Jou Tsung Hwa 周宗崋 (Zhou Zonghua)
Ian Sinclair considered moving to the Tai Chi Farm in the 1980′s to train with Master Jou. While he did not end up doing so, he was fortunate to meet Jou at seminars, conferences, and tournaments, where Master Jou was a favoured attraction. In later years, Master Jou would demonstrate his tuishou and fajing. Ian considers himself fortunate to have been one of the people "blasted" across a room by Master Jou.
• born July 13, 1917 in the small town of Zhuji, Zhejiang Province, China – the son of a local official,
• receives an upper class education in the finest schools – shows a great aptitude in mathematics.
• later marries and begins a family which he takes to Taiwan at the beginning of World War II.
• becomes a successful mathematics professor, writing more than thirty textbooks and gaining some fame and considerable prosperity.
• Developes a fondness for gambling, late hours, overwork, unhealthy sleeping and eating habits, heavy smoking
• At the age of 47 is diagnosed with an enlarged heart and prolapsed stomach – doctors say there is no cure, although surgery and medication could offer limited help in preventing further deterioration.
• A friend, Lou Zifeng introduces Jou to Master Yuandao, teacher of taijiquan.
• Jou quits smoking, improves his lifestyle and began daily taiji practice.
• In just two weeks, Jou noticed improvement.
• After three years his stomach had returns to a normal.
• After five years his heart had shrinks to normal, apparently healed.
• Jou becomes an ardent spokesperson for taijiquan and deepened his practice. His health, vitality and energy level grow every day.
• In 1971 Jou began studying for an American graduate degree in mathematics at Rutgers University in the USA.
• Begins teaching informal taijiquan classes.
• Rutgers offered to have him to teach taiji as an accredited course which Jou teaches until 1975 when the program was cancelled. The University, after reviewing the scant literature on taijiquan states that it is "just an exercise" and unworthy of a scholastic credit. This motivates Jou to do write The Dao of Taijiquan.
• In 1977 Jou hosts the first annual Zhang Sanfeng Festival in Chinatown, New York City where it draws about 200 people. Later it becomes an important meeting place for masters and ideas and become a major catalyst for the development of community, teaching, a research into the art of taijiquan.
• Jou creates the nonprofit "Tai Chi Foundation" partly with the proceeds from The Dao of Taijiquan. He purchases a 103 acre farm Warwick NY and names it the "Tai Chi Farm."
• Grandmaster Jou teaches weekly classes for next to nothing at the Farm and makes the facility available to other teachers for workshops and classes, gaining a reputation as a facilitator for all schools, all ideas, and all practices.
• Students and other teachers comment that Master Jou appears to be getting younger every year. Even after he passed the age of eighty he would demonstrate new skills.
• As he focuses more on basics, and refines his teaching methods, his class sizes become smaller. For those who stay, however, breakthroughs come "on nearly a daily basis."
• Eventually Jou quits teaching regular classes.
At a restaurant, a young waitress asked Master Jou, "How are you today, sir?" Jou rolled up his pant leg and said, "I show you! Look, new muscle! I'm over eighty years old and I never had muscle like this before!"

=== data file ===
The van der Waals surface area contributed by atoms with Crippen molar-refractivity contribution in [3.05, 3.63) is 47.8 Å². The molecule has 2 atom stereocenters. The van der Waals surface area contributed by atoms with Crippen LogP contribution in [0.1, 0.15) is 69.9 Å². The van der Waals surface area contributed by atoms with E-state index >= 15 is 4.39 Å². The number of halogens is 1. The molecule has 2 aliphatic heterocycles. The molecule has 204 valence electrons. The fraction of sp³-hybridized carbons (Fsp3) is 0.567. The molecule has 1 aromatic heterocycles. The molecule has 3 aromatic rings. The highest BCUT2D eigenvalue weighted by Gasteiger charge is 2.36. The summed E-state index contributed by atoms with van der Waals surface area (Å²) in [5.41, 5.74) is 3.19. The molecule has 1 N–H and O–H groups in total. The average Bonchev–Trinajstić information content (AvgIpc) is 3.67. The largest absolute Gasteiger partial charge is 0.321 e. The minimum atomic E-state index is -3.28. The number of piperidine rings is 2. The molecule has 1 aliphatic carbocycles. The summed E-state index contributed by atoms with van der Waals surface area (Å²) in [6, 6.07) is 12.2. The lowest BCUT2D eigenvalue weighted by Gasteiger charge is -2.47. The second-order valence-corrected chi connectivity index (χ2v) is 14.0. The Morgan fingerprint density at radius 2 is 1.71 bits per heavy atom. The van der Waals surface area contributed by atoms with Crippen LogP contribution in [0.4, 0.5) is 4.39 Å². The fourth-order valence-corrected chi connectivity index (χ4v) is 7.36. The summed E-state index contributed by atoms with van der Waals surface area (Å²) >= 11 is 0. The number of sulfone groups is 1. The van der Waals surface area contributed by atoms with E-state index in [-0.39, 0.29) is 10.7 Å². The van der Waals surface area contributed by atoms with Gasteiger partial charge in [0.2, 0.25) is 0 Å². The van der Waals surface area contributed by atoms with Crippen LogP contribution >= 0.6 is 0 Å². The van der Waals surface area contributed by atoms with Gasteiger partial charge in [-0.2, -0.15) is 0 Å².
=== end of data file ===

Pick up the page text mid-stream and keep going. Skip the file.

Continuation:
In 1990 Loretta Donnelly, then Wollering, becomes Grandmaster Jou's first and only apprentice. She helps him form new classes, begins managing his affairs, restructures his school, the Farm and the Festival. With his time freed up, he now focuses on taiji nearly every waking second.
Grandmaster Jou's skill level begins to reach legendary levels. Students come from all styles and all over the globe. Many find that they can't keep up with him. In his 70′s he becomes a seemingly unbeatable sparring partner. His fame spreads around the world drawing student from all over, including Taiwan and China.
In June of 1998 attendance at the Zhang San Feng Festival peaks at more than 700 people. For three days each year it filled the local hotels, motels, restaurants and diners to capacity.
People from across the country were now attending, most to see the remarkable Grandmaster who they'd heard so much about. Some were disappointed to discover that he was neither 10 feet tall nor able to spit qi from his eyes. But for those that saw him spar, it was not hard to believe that he was approaching a level of skill not seen since the masters of old — those men in whose hands taiji truly was the "grand ultimate." – http://www.taichifarm.org/Grandmaster_Jou_Tsung_hwa.htm
While Jou often said that his goal was to was live to 100 or more, and he appeared to be making progress, seeming younger every year. He had many plans and dreams for taijquan and the taiji community. Unfortunately, on August 3rd, 1998, after giving a talk about impermanence and the importance of diligence, Grandmaster Jou Tsung Hwa's vehicle was struck by an oncoming van as he pulled out into an intersection. His injuries were fatal. His passing was quick. His leaving was a loss to the entire world.
Jou stood for many things throughout his life. First and foremost, he was a living testament to the power of classical taiji. While not everyone agreed with his theories and teachings, none could argue with the results. More than that, he was an example of what one person can achieve when willing to work ceaselessly towards a goal. We who knew him can only speculate how far his dreams would have taken him even as many of us gladly followed. Lastly, and most importantly, Grandmaster Jou showed us all that neither ego nor hubris is necessary to excel in the martial arts. His heart and his mind were open. He will be sorely missed. – http://www.taichifarm.org/Grandmaster_Jou_Tsung_hwa.htm